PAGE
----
Regulators just gave DNA testing startup 23andMe the go-ahead to offer a health product that scientists have called dubious


23andMe Co-Founder and CEO Anne Wojcicki speaks onstage during TechCrunch Disrupt SF 2017 at Pier 48 on September 19, 2017 in San Francisco, California.

23andMe Co-Founder and CEO
Anne Wojcicki

Steve Jennings/Getty
Images for TechCrunch


  • Anne Wojcicki, the CEO and founder of Silicon Valley’s
    most popular genetics testing startup, 23andMe, said earlier
    this month that she hoped the company would

    add a new
    health offering
    that looks at how you process medications,
    including those for depression.
  • 23andMe, which made headlines recently on the heels of
    a new
    $300-million partnership with drug giant GlaxoSmithKline
    ,
    currently offers health screenings for some of the genes
    involved in breast cancer, Alzheimer’s, and
    Parkinson’s.
  • On Wednesday, federal regulators gave 23andMe the green
    light to add the test to its lineup.
  • Albertsons pharmacies and gene testing startup Color
    Genomics offer the same type of test for $250-$750, but many

    scientists say it’s not worth the money
    .

Anne Wojcicki, the CEO and founder of popular Silicon Valley gene
testing company 23andMe, said earlier this month that she didn’t
feel like the company was currently offering what she called a
“complete product.”

That’s because the current gene testing kit — which includes
health screenings for some of the genes involved in Alzheimer’s,
Parkinson’s, and breast cancer — did not include a
test that looks at
how you process medications, including
those for depression.

But on Wednesday, Wojcicki’s company got the green light from the
Food and Drug Administration to offer the test.

The
tests
, which assess genes involved in the break down of
antidepressants in the body, are
currently being offered
by psychiatrists and Albertsons
pharmacists in three major cities at a hefty price tag of $750.
Just last month, another Silicon Valley genetics testing startup
called
Color Genomics
began offering the test as part of its $250
kits. 

Many scientists feel the tests don’t offer a clear benefit to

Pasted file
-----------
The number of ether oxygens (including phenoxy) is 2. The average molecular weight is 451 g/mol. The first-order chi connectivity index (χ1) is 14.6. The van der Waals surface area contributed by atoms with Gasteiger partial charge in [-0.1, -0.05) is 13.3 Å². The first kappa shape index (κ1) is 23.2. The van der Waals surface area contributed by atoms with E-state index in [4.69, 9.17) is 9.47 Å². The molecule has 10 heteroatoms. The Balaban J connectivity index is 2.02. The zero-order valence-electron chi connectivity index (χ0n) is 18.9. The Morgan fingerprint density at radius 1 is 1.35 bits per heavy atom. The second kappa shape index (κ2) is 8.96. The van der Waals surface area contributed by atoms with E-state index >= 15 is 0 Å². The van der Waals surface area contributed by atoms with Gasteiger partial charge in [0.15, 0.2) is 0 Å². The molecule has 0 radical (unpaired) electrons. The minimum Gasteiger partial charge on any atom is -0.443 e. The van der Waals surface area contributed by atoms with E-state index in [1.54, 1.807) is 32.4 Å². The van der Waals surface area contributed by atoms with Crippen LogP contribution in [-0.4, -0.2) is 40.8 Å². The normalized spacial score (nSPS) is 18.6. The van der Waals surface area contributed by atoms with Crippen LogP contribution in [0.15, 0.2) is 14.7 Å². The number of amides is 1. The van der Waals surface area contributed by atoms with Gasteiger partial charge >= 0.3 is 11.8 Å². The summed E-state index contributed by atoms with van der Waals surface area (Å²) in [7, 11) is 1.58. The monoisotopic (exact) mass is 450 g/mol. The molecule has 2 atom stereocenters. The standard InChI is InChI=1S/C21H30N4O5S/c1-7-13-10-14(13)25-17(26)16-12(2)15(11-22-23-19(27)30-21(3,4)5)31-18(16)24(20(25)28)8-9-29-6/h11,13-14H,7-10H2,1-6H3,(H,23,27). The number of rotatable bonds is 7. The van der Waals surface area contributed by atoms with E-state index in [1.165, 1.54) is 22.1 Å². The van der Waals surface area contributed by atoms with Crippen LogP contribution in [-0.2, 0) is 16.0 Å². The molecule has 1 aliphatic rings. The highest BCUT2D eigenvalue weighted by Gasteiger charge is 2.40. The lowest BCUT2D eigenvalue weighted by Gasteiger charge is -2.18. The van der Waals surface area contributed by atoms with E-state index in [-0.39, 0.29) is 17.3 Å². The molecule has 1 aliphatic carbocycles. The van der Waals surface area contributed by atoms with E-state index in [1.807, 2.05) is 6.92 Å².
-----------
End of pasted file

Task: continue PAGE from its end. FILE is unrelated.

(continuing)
people and say that in many cases they are not
worth the money
. Among other issues, the tests may give

conflicting results to the same patient
for the same
medication and don’t tell providers which specific medication is
best, according to experts.

‘When we can bring pharmacogenomics back, then we have a complete
product back’


23andMe kit
Lydia Ramsey/Business Insider

In the early days of 23andMe, the company included a test for
depression medications in its lineup of health offerings,
Wojcicki said. But in 2013, the FDA forced the company to stop
selling those products and get federal approval on the grounds
that the tests could be misinterpreted as health advice. The
company was allowed to continue selling the genealogy component
of its kit, which looks at ancestry.

Last year, the FDA gave the company the green light to again sell
some of its health screenings. On the heels of that decision,
23andMe rolled out a limited selection of some of its original
products. The most recent addition, unveiled in March, is a

test
for some of the genes involved in the risk of developing
breast cancer, also known as
BRCA
genes.

Now, the company was only missing one of those original health
products, Wojcicki said: a test for depression medications, also
called pharmacogenomics.

“The only one we don’t have back yet is pharmacogenomics. We used
to have that and we’d like to have that one come back,” Wojcicki
said earlier this month at a panel discussion at the Rock Health
Summit in San Francisco.

“When we can bring pharmacogenomics back, then we have a complete
product back,” she said.

What the FDA approved

It remains to be seen how the company will roll out the new
pharmacogenomics test to customers. Because 23andMe sells its
tests directly to people (they can be purchased online and at a
selection of drug stores), it needed to get FDA approval first.

That happened on Wednesday.

“This test is a step forward in making information about genetic
variants available directly to consumers and better inform their
discussions with their health care providers,” Tim Stenzel, a
director in the FDA’s Center for Devices and Radiological Health
said in a statement. 

The test could be incorporated into the existing health lineup,
which currently includes tests for Alzheimer’s, Parkinson’s, and
breast cancer for $199, or it could be sold as a stand-alone
test.

Color Genomics chose to incorporate its new pharmacogenomics
product into its existing $250 test. Unlike 23andMe, which sells
its services directly to consumers, Color requires people to
order their tests through a medical provider. In addition, the
company mandates talking with a professional genetics counselor
and a clinical pharmacist to avoid potentially dangerous
misinterpretations of the results.

Genomind and Assurex, the two companies who offer a standalone
pharmacogenomics product, sell the test through psychiatrists and
some pharmacists for $750.

Wojcicki did not provide further details on how much the test —
should the company ultimately choose to offer it — would cost or
when it would be available. A company representative also
declined to offer Business Insider more information about the
test. But Wojcicki said she saw the pharmacogenomics service as
part of the company’s overall mission to help empower customers
with more data about themselves and prevent negative health
outcomes when possible.

“I think one thing genetics can do is help prevent a lot of early
deaths,” Wojcicki said.

Still, the FDA’s Tim Stenzel offered caution for people who get
the test:

“This test should be used appropriately because it does not
determine whether a medication is appropriate for a patient, does
not provide medical advice, and does not diagnose any health
conditions.”